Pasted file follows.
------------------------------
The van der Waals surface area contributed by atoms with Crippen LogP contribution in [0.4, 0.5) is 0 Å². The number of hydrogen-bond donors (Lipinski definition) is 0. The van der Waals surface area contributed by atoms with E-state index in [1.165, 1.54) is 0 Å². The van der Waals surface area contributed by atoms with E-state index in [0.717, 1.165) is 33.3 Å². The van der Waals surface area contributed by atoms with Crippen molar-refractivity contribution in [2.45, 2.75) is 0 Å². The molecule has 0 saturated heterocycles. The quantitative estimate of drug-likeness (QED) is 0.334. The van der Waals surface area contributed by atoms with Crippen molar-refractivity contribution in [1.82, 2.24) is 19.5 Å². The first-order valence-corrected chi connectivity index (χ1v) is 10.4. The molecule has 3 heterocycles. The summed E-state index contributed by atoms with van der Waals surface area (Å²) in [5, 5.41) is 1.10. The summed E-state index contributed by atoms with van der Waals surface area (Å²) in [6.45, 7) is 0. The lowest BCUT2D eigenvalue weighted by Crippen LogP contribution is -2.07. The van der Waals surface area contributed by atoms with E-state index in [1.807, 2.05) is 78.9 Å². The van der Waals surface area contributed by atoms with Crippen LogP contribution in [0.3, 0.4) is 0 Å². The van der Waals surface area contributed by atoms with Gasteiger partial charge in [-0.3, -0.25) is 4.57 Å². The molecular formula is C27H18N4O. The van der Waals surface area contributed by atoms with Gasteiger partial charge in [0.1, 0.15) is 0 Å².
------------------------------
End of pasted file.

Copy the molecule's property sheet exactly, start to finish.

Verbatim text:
The van der Waals surface area contributed by atoms with Crippen LogP contribution in [0.4, 0.5) is 0 Å². The number of hydrogen-bond donors (Lipinski definition) is 0. The van der Waals surface area contributed by atoms with E-state index in [1.165, 1.54) is 0 Å². The van der Waals surface area contributed by atoms with E-state index in [0.717, 1.165) is 33.3 Å². The van der Waals surface area contributed by atoms with Crippen molar-refractivity contribution in [2.45, 2.75) is 0 Å². The molecule has 0 saturated heterocycles. The quantitative estimate of drug-likeness (QED) is 0.334. The van der Waals surface area contributed by atoms with Crippen molar-refractivity contribution in [1.82, 2.24) is 19.5 Å². The first-order valence-corrected chi connectivity index (χ1v) is 10.4. The molecule has 3 heterocycles. The summed E-state index contributed by atoms with van der Waals surface area (Å²) in [5, 5.41) is 1.10. The summed E-state index contributed by atoms with van der Waals surface area (Å²) in [6.45, 7) is 0. The lowest BCUT2D eigenvalue weighted by Crippen LogP contribution is -2.07. The van der Waals surface area contributed by atoms with E-state index in [1.807, 2.05) is 78.9 Å². The van der Waals surface area contributed by atoms with Crippen LogP contribution in [0.3, 0.4) is 0 Å². The van der Waals surface area contributed by atoms with Gasteiger partial charge in [-0.3, -0.25) is 4.57 Å². The molecular formula is C27H18N4O. The van der Waals surface area contributed by atoms with Gasteiger partial charge in [0.1, 0.15) is 0 Å².